Ms. Grayson's other film roles included "Andy Hardy's Private Secretary," "Till the Clouds Roll By," "It Happened Brooklyn," "The Kissing Bandit," "The Desert Song" and "The Vagabond King," her final film, in 1956. Petite and pretty, she had one of the genre's finest voices, a lovely coloratura soprano, and had no trouble with the vocal demands of what is arguably her most famous role, Kate, the man-eater in Cole Porter's musicalization of the Taming of the Shrew, Kiss Me Kate. After her film career ended, she performed in operas, summer stock and one Broadway show, replacing Julie Andrews as Guenevere in Camelot.
She was born Zelma Kathryn Elisabeth Hedrick on Feb. 9, 1922, in Winston-Salem, NC. When she was 15 she was signed by Red Seal, the classical arm of RCA Victor Records. She was noticed by M-G-M scouts when singing on Eddie Cantor's radio show. Ms. Grayson was initially hesitant to enter films, as she was intent on an opera career.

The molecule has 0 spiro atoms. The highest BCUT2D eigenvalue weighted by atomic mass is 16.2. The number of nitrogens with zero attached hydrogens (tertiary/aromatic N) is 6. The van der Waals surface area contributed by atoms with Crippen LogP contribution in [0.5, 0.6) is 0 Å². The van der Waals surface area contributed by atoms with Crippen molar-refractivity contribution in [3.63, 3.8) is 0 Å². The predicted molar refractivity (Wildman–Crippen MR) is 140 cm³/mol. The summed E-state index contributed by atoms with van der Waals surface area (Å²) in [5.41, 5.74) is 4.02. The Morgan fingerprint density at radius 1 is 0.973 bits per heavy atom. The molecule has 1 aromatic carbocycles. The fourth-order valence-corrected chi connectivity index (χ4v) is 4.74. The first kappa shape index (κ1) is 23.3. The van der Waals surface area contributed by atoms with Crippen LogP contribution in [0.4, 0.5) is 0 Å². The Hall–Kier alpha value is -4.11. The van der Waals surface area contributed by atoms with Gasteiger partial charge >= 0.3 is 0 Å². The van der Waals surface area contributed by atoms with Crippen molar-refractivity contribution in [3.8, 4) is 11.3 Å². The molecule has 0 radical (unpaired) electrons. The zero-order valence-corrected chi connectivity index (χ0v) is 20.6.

Soon after signing her M-G-M contract, she was asked to make her operatic debut at the Metropolitan Opera House, but studio chief Louis B. Mayer talked her out of it, fearing it would damage her image.
In 1941, she eloped with John Shelton, an actor and singer. They divorced in 1946. She and the radio singer Johnnie Johnston were married from 1947 to 1951 and had a daughter, Patricia Towers, who survives her. She was engaged to Howard Hughes at one time in the 1950s.